US President Barack Obama
on Sunday vowed to prevent genocide, as the world marked Holocaust Remembrance
Day on the anniversary of the 1945 liberation of the Auschwitz
"Those who experienced the horrors of the cattle cars, ghettos, and concentration camps have witnessed humanity at its very worst and know too well the pain of losing loved ones to senseless violence," he said in a statement.
"We honor the memories of the six million Jews and millions of other innocent victims whose lives were tragically taken during the Holocaust over sixty years ago."
However, the American leader said, the anniversary is also a "time for action."
"We recall the courage, spirit, and determination of those who heroically resisted the Nazis,
exemplifying the very best of humanity. And like these courageous individuals, we must commit ourselves to resisting hate and persecution in all its forms. The United States, along with the international community, resolves to stand in the way of any tyrant or dictator who commits crimes against humanity, and stay true to the principle of 'Never Again,' Obama said in the statement.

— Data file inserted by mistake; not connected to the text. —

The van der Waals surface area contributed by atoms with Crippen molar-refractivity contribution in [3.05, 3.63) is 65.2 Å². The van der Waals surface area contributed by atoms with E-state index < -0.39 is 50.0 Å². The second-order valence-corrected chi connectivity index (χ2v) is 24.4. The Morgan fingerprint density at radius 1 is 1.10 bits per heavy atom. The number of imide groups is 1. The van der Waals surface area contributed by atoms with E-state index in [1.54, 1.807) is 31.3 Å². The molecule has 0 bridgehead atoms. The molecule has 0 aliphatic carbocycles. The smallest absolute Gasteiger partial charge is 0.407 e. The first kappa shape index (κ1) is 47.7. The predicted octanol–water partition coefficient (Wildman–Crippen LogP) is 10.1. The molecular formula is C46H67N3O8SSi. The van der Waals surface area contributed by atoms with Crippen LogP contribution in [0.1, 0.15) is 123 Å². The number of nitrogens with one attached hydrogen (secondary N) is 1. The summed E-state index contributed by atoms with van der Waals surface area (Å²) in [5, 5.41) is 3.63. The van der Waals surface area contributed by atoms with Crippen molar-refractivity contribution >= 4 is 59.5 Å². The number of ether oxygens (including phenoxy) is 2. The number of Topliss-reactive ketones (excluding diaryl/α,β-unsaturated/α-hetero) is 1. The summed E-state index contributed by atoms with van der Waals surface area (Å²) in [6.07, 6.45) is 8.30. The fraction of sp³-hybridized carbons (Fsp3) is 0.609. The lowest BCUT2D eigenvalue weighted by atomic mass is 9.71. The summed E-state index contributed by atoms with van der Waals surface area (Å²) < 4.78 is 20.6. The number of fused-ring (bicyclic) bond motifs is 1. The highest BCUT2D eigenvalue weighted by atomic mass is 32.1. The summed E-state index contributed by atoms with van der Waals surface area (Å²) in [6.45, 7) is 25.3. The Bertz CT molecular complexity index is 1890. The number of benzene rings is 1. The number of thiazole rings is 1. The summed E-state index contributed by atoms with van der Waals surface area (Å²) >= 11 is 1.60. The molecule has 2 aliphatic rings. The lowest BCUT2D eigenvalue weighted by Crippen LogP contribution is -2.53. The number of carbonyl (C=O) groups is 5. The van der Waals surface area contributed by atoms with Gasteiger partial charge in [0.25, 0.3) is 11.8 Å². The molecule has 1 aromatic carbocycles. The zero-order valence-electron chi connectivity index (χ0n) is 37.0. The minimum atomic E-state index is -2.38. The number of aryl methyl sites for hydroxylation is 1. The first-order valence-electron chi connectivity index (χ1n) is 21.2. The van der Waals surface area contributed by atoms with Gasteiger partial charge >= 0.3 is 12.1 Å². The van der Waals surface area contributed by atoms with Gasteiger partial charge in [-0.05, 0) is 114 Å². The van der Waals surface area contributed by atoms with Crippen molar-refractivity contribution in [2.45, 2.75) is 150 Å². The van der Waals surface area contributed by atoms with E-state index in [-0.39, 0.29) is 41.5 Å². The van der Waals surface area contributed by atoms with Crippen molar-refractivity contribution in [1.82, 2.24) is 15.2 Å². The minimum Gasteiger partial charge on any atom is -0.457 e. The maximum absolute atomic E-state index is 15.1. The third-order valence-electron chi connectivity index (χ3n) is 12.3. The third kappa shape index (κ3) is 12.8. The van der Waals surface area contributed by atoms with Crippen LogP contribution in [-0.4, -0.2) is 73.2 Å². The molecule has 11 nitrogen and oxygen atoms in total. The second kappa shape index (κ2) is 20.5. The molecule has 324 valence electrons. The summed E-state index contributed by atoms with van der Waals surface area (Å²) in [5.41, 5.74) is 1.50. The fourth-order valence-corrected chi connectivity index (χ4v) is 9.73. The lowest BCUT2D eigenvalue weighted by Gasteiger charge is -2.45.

Obama, Elie Wiesel at Holocaust Memorial Museum (Archive photo: AP)
"By remaining vigilant against those who seek to perpetrate violence and murder, we honor those we lost during one of the darkest periods in human history. And we keep their memory alive for generations to come."
Prime Minister Benjamin Netanyahu
on Sunday drew a parallel between the Holocaust and modern-day threats faced by Israel,
stressing the importance of standing guard against regional risks.
"We have to watch out for what is happening around us," Netanyahu said in a Cabinet meeting, noting Iran's nuclear
program and Syria's chemical weapons. "The Middle East isn't waiting for the election's results, and it doesn't stop while we form a government."